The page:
Ohio Workers’ Compensation: Compensation for PTSD

Post-traumatic stress disorder is a debilitating condition that affects approximately 3.5% of Americans. When post-traumatic stress disorder is brought on by the nature of your work or a specific work incident, it is difficult to know what your options are when you require ongoing therapy and medication.

A new bill recently passed in the Ohio House would expand workers’ compensation options to include PTSD for certain fields.

At Kademenos, Wisehart, Hines, Dolyk & Wright Co., LPA, our Ohio workers’ compensation attorneys understand how stressful it is to be out of work because of an injury. That’s why we provide personalized and skilled representation, so you get all the Ohio workers’ compensation you deserve.

As Certified Specialists in Workers’ Compensation Law, Adrienne M. Hines and Victor Kademenos can help. Call (419) 625-7770 to find out how.

Current Laws Regarding PTSD and Workers’ Comp

Currently, it is very difficult for Ohio employees to get workers’ compensation for PTSD. In a 2013 ruling, the Ohio Supreme Court decided that employees cannot get workers’ compensation for PTSD unless their PTSD was caused by a compensable physical injury.

In many cases, PTSD is caused not by a physical injury but by a mentally traumatic experience in the workplace. This ruling prevented most employees with PTSD from getting compensation.

Who Would Benefit From the New Legislation?

The bill recently passed by the Ohio House benefits first responders who develop PTSD as a result of their work conditions. It was backed by the Ohio State Medical Association, Columbus Fire Fighters IAFF Local 67, the Fraternal Order of Police of Ohio, and the Ohio Association of Professional Fire Fighters.

Police officers, firefighters, and emergency medical services workers would be able to collect workers’ compensation for PTSD under this bill.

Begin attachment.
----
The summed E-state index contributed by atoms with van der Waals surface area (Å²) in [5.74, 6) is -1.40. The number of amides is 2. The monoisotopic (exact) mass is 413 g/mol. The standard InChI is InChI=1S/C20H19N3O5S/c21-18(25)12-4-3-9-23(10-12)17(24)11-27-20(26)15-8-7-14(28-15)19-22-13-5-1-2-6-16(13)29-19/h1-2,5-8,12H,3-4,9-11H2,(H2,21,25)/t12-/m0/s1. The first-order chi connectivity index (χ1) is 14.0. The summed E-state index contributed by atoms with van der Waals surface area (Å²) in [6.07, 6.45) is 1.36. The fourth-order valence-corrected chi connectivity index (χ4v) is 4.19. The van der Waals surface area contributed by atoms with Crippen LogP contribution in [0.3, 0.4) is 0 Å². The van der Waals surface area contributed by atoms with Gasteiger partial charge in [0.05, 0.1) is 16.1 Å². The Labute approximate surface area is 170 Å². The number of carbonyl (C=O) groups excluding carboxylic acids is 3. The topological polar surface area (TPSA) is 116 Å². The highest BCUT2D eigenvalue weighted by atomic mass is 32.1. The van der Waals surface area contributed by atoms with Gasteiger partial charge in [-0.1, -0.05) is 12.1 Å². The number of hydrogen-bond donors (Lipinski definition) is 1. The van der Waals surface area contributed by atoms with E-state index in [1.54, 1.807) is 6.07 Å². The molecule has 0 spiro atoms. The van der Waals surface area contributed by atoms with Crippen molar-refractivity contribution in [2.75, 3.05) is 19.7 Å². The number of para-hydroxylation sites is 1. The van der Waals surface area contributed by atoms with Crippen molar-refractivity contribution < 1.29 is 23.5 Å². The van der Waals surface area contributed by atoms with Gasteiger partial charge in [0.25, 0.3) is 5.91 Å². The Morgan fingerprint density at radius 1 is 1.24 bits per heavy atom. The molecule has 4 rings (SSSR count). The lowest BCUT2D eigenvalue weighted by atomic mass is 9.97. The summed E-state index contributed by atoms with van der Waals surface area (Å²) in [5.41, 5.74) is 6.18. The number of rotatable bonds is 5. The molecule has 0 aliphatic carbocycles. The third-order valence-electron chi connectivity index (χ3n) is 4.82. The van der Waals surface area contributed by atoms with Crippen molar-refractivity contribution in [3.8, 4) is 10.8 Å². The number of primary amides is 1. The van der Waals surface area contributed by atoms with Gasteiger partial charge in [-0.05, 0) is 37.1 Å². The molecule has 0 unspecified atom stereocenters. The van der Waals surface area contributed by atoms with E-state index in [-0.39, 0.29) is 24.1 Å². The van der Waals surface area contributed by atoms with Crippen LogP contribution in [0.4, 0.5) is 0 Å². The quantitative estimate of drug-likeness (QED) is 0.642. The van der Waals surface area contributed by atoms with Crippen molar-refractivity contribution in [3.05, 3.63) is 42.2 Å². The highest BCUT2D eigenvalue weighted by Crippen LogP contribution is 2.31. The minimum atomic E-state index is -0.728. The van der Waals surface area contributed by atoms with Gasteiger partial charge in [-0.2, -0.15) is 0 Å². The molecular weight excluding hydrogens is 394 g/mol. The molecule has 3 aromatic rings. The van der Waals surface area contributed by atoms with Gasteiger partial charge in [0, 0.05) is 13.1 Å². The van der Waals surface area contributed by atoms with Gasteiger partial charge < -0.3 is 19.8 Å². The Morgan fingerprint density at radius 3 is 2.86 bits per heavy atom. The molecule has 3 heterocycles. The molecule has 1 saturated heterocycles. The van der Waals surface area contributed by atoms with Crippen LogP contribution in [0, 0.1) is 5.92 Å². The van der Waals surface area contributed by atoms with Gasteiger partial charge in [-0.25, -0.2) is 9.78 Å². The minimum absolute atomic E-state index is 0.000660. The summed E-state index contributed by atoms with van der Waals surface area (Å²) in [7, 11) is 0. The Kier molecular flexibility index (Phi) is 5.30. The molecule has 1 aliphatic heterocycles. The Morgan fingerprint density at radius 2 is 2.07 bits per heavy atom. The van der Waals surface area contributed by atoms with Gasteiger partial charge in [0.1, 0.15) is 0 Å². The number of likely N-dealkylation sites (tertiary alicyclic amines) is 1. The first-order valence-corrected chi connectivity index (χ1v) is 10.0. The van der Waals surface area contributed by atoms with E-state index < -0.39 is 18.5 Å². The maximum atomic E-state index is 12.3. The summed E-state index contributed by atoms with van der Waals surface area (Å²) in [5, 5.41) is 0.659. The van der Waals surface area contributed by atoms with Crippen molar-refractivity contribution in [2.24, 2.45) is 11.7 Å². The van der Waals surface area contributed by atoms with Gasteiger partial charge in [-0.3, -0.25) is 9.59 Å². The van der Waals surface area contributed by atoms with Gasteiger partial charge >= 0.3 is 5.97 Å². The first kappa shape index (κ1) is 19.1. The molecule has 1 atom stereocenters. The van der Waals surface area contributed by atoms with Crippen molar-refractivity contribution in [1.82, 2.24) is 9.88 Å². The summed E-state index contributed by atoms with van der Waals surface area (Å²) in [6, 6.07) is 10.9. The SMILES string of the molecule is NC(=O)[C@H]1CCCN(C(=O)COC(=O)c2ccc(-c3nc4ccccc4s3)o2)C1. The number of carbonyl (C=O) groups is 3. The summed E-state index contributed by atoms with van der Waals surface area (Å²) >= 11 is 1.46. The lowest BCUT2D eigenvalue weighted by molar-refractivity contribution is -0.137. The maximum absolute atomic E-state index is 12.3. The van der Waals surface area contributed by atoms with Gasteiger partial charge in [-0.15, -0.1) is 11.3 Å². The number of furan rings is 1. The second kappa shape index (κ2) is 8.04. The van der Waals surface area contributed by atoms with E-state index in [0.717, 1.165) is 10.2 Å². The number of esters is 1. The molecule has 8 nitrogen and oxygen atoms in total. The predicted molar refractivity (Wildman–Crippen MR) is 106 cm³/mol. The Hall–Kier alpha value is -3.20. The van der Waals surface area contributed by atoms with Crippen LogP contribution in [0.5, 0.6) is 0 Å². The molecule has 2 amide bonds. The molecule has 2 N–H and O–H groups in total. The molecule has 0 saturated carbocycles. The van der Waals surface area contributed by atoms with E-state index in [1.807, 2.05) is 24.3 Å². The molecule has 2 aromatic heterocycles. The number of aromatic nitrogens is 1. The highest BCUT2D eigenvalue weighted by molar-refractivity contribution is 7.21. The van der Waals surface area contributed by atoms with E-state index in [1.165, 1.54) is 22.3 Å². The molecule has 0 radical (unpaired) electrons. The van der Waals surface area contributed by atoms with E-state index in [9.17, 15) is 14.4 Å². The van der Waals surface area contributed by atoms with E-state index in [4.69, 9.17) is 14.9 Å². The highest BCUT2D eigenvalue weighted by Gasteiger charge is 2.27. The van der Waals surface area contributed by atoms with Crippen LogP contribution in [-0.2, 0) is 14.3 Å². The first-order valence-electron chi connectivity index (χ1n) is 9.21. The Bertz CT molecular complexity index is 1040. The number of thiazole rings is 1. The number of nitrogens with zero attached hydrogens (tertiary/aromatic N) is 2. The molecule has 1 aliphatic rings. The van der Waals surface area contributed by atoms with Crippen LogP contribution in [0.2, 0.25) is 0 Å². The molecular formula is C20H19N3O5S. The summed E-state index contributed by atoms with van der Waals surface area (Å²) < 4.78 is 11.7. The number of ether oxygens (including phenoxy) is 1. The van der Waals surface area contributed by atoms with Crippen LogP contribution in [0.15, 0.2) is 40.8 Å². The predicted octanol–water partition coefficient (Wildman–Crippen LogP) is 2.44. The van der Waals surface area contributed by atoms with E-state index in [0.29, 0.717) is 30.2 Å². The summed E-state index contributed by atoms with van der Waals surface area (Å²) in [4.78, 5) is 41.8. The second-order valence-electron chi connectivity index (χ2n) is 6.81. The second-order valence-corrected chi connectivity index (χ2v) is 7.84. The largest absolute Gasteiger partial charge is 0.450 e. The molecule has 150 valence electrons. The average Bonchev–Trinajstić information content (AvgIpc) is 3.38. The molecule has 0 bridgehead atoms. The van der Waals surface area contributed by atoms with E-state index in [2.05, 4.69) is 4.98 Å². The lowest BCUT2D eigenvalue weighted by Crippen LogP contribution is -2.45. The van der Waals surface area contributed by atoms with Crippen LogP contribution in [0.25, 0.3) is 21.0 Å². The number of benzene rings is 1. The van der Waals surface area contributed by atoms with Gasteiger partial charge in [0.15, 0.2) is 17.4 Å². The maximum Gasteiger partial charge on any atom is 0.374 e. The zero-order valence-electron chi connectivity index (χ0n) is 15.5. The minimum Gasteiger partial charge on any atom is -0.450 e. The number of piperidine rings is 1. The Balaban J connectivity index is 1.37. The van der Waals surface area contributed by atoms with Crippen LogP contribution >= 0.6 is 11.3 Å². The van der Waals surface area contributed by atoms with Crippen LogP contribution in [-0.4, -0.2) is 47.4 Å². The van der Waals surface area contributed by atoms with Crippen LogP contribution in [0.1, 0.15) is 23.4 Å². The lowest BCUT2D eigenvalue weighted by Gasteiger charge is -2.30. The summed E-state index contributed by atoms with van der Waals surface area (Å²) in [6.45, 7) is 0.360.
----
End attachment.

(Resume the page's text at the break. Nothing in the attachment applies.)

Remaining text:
How PTSD Impacts Employees

Testimony from emergency services workers led to the passing of House Bill 308. One person noted that, while the average person only experiences one to three traumatic events in their lifetime, first responders can see upwards of seven per month. First responders have a suicide rate that is five times higher than that of the general population.

Those with PTSD often suffer from anxiety, uncontrolled anger, a lack of focus, suicidal thoughts and ideation, sleeplessness and nightmares, and substance or alcohol abuse. Without workers’ compensation, first responders with PTSD have to rely on their health benefits to provide treatment for PTSD. This is often financially unsustainable, and as a result, people go without the treatment they need.

Who Opposes the Workers’ Comp PTSD Bill?

Despite widespread support for House Bill 308, there are still a number of groups who oppose the bill. The County Commissioners Association of Ohio & Ohio Township Association and the Ohio Manufacturers’ Association are both vocal opponents of the bill.

The Ohio Chamber of Commerce claims that the workers’ compensation system is not designed to pay out for mental injuries, nor is it capable of doing so.

The bill now goes to the Senate for approval.

What This Means for Employees in Other Fields

While House Bill 308 only provides workers’ compensation for first responders, coverage could become more widespread as the benefits of widely accessible PTSD treatment become available. Workplace stress can occur in any industry and setting. If this bill passes the Senate and becomes law, representatives from other industries could use it as a starting point to fight for PTSD coverage in their fields.

Protecting Your Rights After a Work Injury

The workers’ compensation system does not always protect employees. In some cases, insurance companies and employers fight to deny employees the compensation they deserve.

If you have been injured at work, reach out to Kademenos, Wisehart, Hines, Dolyk & Wright Co., LPA now. Adrienne M. Hines and Victor Kademenos are Certified Specialists in Workers’ Compensation Law. This is a rare qualification, meaning we have specific training recognized by the Ohio Bar Association.

Let us take a look at your case and help you plan your next steps. To schedule your free consultation, call (419) 625-7770 or fill out our contact form.